All eyes will be on the UK this weekend as delegates gather in Glasgow for the opening of the 2021 United Nations Climate Change Conference, or COP26.
Prime Minister Boris Johnson has used the COP26 spotlight to present the UK as a leader in the transition to net zero emissions and designated Alok Sharma, the Cabinet minister who serves as COP26 president, the person to carry that message to the world.
That is one among many tasks for the 54-year-old Conservative member of parliament for Reading West, a constituency about 65 kilometres west of London.
The logistics of hosting a high-profile, two-week meeting that includes a summit of world leaders while Covid-19 is still rampant are daunting enough.
While the meeting’s substance will be hashed out indoors, the images much of the world may take away will be determined by the protesters who have already converged on Glasgow.
Sharma has been the public face of COP26 in the months leading up to the event, and will take a good share of the credit for its successes — and fairly or not, the blame for its shortcomings.
The most important outcome, of course, is how much — or whether — COP26 can build on the greenhouse gas emissions groundwork laid by the Paris agreement of 2015.
To keep global temperature rises within 1.5 degrees Celsius of pre-industrial levels will require serious emissions-reduction commitments from nearly 200 countries, and rapid action to back them up.
It is a very tall order, and Sharma has spent the weeks leading up to the conference offering encouraging words while also appearing to tamp down expectations.
In a question-and-answer session before parliament 20 October, he pointed out that: “When the UK took on the COP26 presidency, less than 30% of the global economy was covered by a net zero target; that figure is now 80%.
“Under the UK’s G7 presidency, for the first time every G7 country has committed to ambitious near-term emission targets aligned with net zero by 2050.
"However, to keep 1.5 (degrees Celsius) within reach, every nation, particularly the biggest emitters, has to step forward in what needs to be the decade of ambition.”
But he has acknowledged the difficulty of the task. “What we’re trying to do here in Glasgow is actually really tough,” he told the Guardian newspaper earlier this month, noting that a Glasgow agreement will be “harder than Paris on a lot of levels”.
“It was brilliant what they did in Paris, it was a framework agreement, [but] a lot of the detailed rules were left for the future,” he said.
Days before the conference was to begin it was still unclear whether Xi Jinping, leader of the world’s biggest emitter, China, would attend.
Future [fossil fuel] licences are going to have to adhere to the fact we have committed to go to net zero by 2050 in legislation.
Russia’s President Vladimir Putin confirmed that he would not, and chalked the decision up to “the coronavirus situation”, according to Johnson, who also appeared to be lowering expectations.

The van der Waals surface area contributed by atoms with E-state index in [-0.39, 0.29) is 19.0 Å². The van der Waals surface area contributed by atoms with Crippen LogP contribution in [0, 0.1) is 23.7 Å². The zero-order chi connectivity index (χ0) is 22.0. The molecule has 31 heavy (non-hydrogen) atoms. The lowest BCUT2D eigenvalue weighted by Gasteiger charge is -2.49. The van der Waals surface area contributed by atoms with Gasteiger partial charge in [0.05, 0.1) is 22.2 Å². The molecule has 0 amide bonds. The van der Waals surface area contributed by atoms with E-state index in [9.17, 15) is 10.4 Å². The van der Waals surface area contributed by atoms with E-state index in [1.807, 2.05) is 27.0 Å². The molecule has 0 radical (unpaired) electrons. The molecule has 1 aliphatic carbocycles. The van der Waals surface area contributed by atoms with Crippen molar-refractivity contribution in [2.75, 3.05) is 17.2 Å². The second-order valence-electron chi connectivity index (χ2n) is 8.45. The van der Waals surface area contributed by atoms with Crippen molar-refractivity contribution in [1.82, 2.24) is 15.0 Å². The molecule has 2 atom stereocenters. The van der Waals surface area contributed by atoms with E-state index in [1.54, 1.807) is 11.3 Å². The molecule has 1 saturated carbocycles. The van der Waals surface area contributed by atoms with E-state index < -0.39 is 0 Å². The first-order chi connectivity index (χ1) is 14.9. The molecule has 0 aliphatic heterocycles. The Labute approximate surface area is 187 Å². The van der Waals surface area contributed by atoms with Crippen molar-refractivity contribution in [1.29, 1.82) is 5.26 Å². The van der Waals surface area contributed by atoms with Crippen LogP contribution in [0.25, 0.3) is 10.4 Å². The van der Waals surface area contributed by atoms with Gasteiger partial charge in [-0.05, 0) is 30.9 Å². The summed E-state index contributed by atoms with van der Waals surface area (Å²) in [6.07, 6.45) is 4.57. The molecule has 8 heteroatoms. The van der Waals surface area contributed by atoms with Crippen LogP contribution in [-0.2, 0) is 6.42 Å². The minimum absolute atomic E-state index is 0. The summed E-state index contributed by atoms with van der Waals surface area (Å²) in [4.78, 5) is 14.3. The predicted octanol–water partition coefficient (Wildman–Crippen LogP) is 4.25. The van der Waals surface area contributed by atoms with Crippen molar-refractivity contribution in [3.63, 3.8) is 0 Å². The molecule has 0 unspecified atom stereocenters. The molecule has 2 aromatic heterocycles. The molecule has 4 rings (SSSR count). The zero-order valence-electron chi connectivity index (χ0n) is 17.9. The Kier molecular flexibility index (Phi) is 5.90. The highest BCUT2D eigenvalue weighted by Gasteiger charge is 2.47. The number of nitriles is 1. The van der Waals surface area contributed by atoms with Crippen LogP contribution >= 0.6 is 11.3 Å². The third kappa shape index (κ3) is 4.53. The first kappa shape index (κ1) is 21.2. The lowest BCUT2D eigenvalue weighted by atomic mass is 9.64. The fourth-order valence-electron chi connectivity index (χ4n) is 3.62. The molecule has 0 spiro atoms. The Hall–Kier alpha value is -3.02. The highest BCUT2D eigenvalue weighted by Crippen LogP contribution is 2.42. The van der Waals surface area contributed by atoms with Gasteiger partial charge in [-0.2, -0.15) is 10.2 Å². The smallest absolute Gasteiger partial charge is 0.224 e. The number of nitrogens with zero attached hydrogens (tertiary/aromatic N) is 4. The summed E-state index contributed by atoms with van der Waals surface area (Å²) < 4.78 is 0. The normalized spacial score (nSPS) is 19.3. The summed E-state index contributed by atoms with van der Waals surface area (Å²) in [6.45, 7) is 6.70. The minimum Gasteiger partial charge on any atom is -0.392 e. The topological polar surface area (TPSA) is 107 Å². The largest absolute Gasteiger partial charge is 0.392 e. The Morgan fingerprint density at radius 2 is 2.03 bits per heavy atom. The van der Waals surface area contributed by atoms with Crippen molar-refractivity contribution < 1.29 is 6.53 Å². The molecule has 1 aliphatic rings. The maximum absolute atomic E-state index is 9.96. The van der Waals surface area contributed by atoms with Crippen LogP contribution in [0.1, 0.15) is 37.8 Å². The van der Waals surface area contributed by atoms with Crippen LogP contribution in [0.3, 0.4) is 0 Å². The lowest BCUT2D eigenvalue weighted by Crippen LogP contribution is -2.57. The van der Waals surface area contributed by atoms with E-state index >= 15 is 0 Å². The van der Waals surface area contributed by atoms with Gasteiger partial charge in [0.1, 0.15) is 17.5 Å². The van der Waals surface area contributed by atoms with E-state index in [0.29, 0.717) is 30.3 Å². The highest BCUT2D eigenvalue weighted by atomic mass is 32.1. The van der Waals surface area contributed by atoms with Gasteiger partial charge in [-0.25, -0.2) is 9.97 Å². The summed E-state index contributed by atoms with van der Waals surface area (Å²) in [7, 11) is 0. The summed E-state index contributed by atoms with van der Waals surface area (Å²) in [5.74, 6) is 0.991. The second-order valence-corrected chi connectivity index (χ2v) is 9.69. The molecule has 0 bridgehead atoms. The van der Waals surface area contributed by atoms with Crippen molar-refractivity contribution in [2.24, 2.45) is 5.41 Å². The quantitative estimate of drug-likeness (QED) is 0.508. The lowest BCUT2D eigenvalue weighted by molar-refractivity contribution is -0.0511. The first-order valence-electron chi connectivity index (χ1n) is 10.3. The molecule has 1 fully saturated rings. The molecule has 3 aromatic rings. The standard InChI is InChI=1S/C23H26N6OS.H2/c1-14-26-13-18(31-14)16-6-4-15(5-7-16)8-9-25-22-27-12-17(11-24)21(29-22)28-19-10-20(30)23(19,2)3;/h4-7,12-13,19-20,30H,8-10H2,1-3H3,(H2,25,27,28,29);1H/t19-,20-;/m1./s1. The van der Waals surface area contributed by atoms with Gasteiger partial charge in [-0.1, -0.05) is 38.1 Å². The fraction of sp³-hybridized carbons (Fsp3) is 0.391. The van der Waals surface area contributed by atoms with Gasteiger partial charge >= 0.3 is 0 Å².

“It’s going to be very, very tough, this summit, and I’m very worried because it might go wrong,” Johnson said early this week. “We might not get the agreements that we need.”
Sharma’s rise in Conservative Party politics has been swift. Formerly a chartered accountant and banking executive, he was elected to parliament in 2010 and became the party’s vice chairman two years later.
He served as then-prime minister Theresa May’s infrastructure envoy to India and parliamentary undersecretary of state at the Foreign & Commonwealth Office from 2016 to 2017, when he was appointed minister of state for the Department for Communities & Local Government.
In early 2018 he was promoted to employment minister.
In July 2019, Johnson, newly installed as PM, named Sharma International Development secretary, and in February the next year he became Secretary of State for Business, Energy & Industrial Strategy. Johnson chose Sharma to be president of COP26 in February 2021.
The UK government this month proposed a net zero strategy that it said would “secure 440,000 well-paid jobs” and unlock £90 billion ($124 billion) in investment over the decade. The plan aims to reduce the nation’s reliance on fossil fuels, among other goals.
Oil and gas majors have been denied sponsorships at the COP26 conference — understandable, given the politics around the event.
Sharma has said little recently about the UK’s oil and gas industry but in the question-and-answer session this month acknowledged the importance of “science and innovation” in tackling climate change.
He has sought to balance the country’s emissions goals with its need to press ahead with North Sea oil and gas projects, telling a Channel 4 interviewer: “We have been clear that any future licences are going to have to be compatible with our legal commitment to be net zero by 2050 and there will be a climate compatibility check on that.”
He repeated the government’s position to the BBC.
"Future [oil and gas] licences are going to have to adhere to the fact we have committed to go to net zero by 2050 in legislation,” Sharma said.
The more immediate test, however, is seeing that a landmark meeting goes on without a major hitch — and, ideally, has something to show for the effort when it ends.